It’s inside his own church, and here it is in a nutshell.
Last month, the Diocese of Springfield, Illinois released a report commissioned by Bishop Thomas Paprocki examining why attendance at Mass has fallen by 30 percent over the past 15 years. Produced by social scientists at Benedictine University, the report paints a striking portrait of a significant portion of parishioners turned off by unpalatable doctrines, lack of community, and bad priests.
In his response to the findings, Paprocki — one of the American hierarchy’s outspoken conservatives — unsurprisingly showed no interest in reexamining doctrine on such issues as birth control, the marital status of priests, and divorce/remarriage, each of which was cited by over 60 percent of disaffected Springfield Catholics as reasons for leaving or distancing themselves from the church.
To address the challenge of bringing them back, he instead pointed to a talk on “a strategy of resource-based analysis that has proved successful in both the business world and the not-for-profit sector” that a Notre Dame business professor delivered to a priests’ convocation on “Strategic Planning for Growth in the Church.” He also stressed the need to enhance evangelization by developing “communities of missionary disciples” and working to “make disciples of all nations.”
Now consider the comments on lapsed Catholics that Pope Francis made to the Argentine newspaper of record La Nacion in an interview published yesterday:
Q. Does the renovation of the Church which you have been calling upon since you were elected, and precisely in Evangelii Gaudium, also target strayed sheep and stopping the faithful from dropping out?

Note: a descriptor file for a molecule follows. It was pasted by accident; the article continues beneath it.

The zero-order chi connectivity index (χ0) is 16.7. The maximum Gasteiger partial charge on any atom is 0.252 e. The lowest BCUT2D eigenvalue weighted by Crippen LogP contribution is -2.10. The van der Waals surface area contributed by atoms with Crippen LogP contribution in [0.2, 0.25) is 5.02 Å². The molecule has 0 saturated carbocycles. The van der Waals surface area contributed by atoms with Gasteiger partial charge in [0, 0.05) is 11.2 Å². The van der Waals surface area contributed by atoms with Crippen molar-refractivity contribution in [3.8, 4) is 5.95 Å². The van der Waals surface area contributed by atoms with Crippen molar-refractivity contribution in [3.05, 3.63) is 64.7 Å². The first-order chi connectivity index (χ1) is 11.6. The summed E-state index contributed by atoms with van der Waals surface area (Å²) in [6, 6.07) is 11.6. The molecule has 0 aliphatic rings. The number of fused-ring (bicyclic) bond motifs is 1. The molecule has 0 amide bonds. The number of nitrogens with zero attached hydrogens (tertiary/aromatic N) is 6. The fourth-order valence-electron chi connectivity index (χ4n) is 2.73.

A. I don’t like the “dropping out” image because it is all too close to proselytism. I don’t like to use terms connected with proselytism because that’s not the truth. I like to use the image of the field hospital: some people are very much injured and are waiting for us to heal their wounds, they are injured for a thousand reasons. We must reach out to them and heal their wounds.
Q. Is that, then, the strategy to recover those that have left?
A. I don’t like the word “strategy,” I’d much rather speak about the Lord’s pastoral call, otherwise it sounds like an NGO. It’s the Lord’s call, what the Church is asking from us today, not as a strategy, because the Church isn’t into proselytism. The Church doesn’t want to engage in proselytism because the Church does not grow on proselytism, it grows on attraction, as Benedict said. The Church needs to be a field hospital and we need to set out to heal wounds, just as the good Samaritan did. Some people’s wounds result from neglect, others are wounded because they have been forsaken by the Church itself, some people are suffering terribly.
The Pope is trying to create a church that is pastoral in the fullest sense of the term. That’s the kind of “new evangelism” his namesake, St. Francis, employed to redeem the church from bureaucratization and crusading zeal in the 13th century. It didn’t come easy then, and won’t come easy now.